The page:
There is a significant problem when the interests of participants are reduced to a market rhetoric. The activities of participants in virtual communities cannot be understood as the activities of mere consumers of entertainment product, and treating them as such leads to substantial injustices. For participants, there is much more at stake than access to a service – that access underpins their ability to communicate with friends and family, to express themselves, to carry out trade and commerce, and to participate in political discourse. Thus, for example, when a participant is threatened with expulsion from the strongly heteronormative World of Warcraft for advertising for a guild that is friendly to those with alternate gender or sexual identities, she risks losing not only access to a recreational pastime, but access to her rich social networks, her personal identification with her avatar, her virtual possessions, and the rest of the benefits that attach to participation in the community.1)

Similarly, when an individual is banned from a social networking site, she loses a significant ability to connect with her friends, family, and distant associates. The more effective the social networking platform is at changing the way that groups organise events and remain in contact, the more acutely she will feel this disconnection. The same disconnect occurs when an individual is denied access to cloud computing platforms and is no longer able to access her email contacts or stored documents.

In the corporeal world, these concerns are often seen as public concerns, and constitutional and administrative law principles have developed to restrain states from arbitrarily or capriciously taking away the ability of individuals to be secure in their property, their ability to communicate, and their freedom of association. In the privatised environment of the internet, however, there are very few guarantees. The limits of a proprietor's power are established by the bounds beyond which certain actions will become unprofitable. At its worst, this model approaches the worst failures of majoritarian or populist rule, where individuals and minority groups are often subject to harsh treatment and discrimination.

It follows that as the internet becomes more vital to the ways in which we communicate, do business, express ourselves, live, love, and learn, then the risk posed to individuals and groups dramatically increases. The law does not currently have the adequate vocabulary to deal with these risks. Constitutional action, particularly in Australia, provides limits on governmental action, but provides no individually assertable rights against private actors. This negative model assumes that, in the absence of governmental action, citizens will be free. To the extent that this model was ever accurate, it is certainly flawed in a context where access to crucial social networks and forums for self-expression requires access to another's 'property'.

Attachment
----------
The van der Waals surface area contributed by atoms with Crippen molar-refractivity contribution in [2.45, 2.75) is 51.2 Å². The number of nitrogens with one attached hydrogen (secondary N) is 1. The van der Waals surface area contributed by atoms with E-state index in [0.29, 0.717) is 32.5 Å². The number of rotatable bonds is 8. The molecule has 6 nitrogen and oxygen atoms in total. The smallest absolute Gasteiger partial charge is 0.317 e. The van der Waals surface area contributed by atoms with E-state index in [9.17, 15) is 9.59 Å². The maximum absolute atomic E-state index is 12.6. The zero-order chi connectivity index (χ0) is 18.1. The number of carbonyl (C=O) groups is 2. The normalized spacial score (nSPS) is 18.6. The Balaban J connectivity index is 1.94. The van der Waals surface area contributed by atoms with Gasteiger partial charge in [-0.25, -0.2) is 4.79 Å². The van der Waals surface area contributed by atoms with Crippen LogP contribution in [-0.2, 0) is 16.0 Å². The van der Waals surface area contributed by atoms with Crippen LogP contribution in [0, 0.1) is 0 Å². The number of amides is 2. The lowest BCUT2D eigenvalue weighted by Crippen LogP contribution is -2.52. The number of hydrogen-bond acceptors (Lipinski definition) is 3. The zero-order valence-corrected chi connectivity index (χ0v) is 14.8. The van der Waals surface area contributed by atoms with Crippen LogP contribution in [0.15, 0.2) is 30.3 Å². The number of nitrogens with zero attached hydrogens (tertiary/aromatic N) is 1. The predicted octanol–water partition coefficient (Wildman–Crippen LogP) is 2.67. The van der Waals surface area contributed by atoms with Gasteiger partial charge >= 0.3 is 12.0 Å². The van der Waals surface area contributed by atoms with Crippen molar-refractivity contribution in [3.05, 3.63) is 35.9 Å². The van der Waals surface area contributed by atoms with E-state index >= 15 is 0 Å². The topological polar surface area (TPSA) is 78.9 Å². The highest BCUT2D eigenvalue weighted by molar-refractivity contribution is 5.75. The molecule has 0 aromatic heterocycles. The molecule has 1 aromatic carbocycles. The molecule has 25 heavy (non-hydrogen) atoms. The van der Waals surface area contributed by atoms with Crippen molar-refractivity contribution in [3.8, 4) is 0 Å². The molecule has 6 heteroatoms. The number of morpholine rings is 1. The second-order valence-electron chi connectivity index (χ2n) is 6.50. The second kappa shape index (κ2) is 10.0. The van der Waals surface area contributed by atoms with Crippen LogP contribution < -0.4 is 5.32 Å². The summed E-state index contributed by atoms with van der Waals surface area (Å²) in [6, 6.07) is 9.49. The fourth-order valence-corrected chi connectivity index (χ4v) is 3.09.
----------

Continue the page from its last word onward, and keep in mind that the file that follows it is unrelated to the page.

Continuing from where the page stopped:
In this context, the distinction between positive and negative restrictions becomes confusing. In the absence of particular government interference, we are left with the base rules of property and contract, which are nonetheless public constructs. A proprietor's right to exclude may come from the fact that they are in control of the software code which runs the platform, but that power is reinforced through the rules we choose to apply to protect that code and the servers upon which it runs and the interpretation we give to the contracts which condition access to the platform. At each of these stages we are embedding certain values in the legal system, and it is wrong to suggest that they form part of a natural state of affairs in which the government ought not interfere. There are clearly choices to be made.

Fundamentally, our legal system should develop to arrive at just results. This means that we must be careful to consider the interests of participants and refrain from marginalising those against the interests of the proprietors. This is a balancing exercise, however, because we must be careful not to destroy the vibrant and diverse nature of these spaces through over-regulation, and equally careful not to undermine the commercial viability of platforms which are provided through private sector investment.

This balancing process is the essence of digital constitutionalism. The rest of this thesis will consider how public values can be applied to the laws which govern virtual communities.

On Cyberproperty

Proprietors of virtual communities sometimes make absolutist claims to sovereignty over the platform and the community. These proprietors tend to resist any public regulation, as they see the platform as 'their' 'property'. Unlike public utilities, most platforms do not receive Government funding or enjoy legislated monopolies, and therefore, the proprietors assert, they ought not be under any special duties imposed by the state. On this view, participants are granted access to the proprietor's private property on certain conditions, and are not entitled to expect any non-contractual obligations from the proprietor.

This argument builds on a simple analogy from tangible property – that, in fact, a platform for a virtual community is no different to a private parcel of land, and, therefore, the proprietor may exercise absolute discretion as to who may enter and remain on (access) the property (system). The natural right to own and control property needs little or no justification, and it follows that the State ought not interfere with the operation of a virtual community.

Carrier and Lastowka forcefully remind us that the property analogy poses an inherent risk of driving us towards absolutist conceptions of access rights, for which no such justification can be found even within property theory.1) Private property rights are indeed granted over the servers which form the platform for a virtual community, and these servers will be protected from appropriation or trespass. Similarly, a property right is granted over the software which runs the virtual community in the form of copyright, which protects and rewards the investment required to create the platform. It does not necessarily follow, however, that the proprietor is granted a property interest in the entire community, such that he or she has a “whole and despotic dominion” over it. Clearly a proprietor has some form of control in determining whether and when to provide access to the service, and, ultimately, in flicking off the switch and disconnecting the service completely.2) To call this a property right over the community, however, serves only to confuse the issue.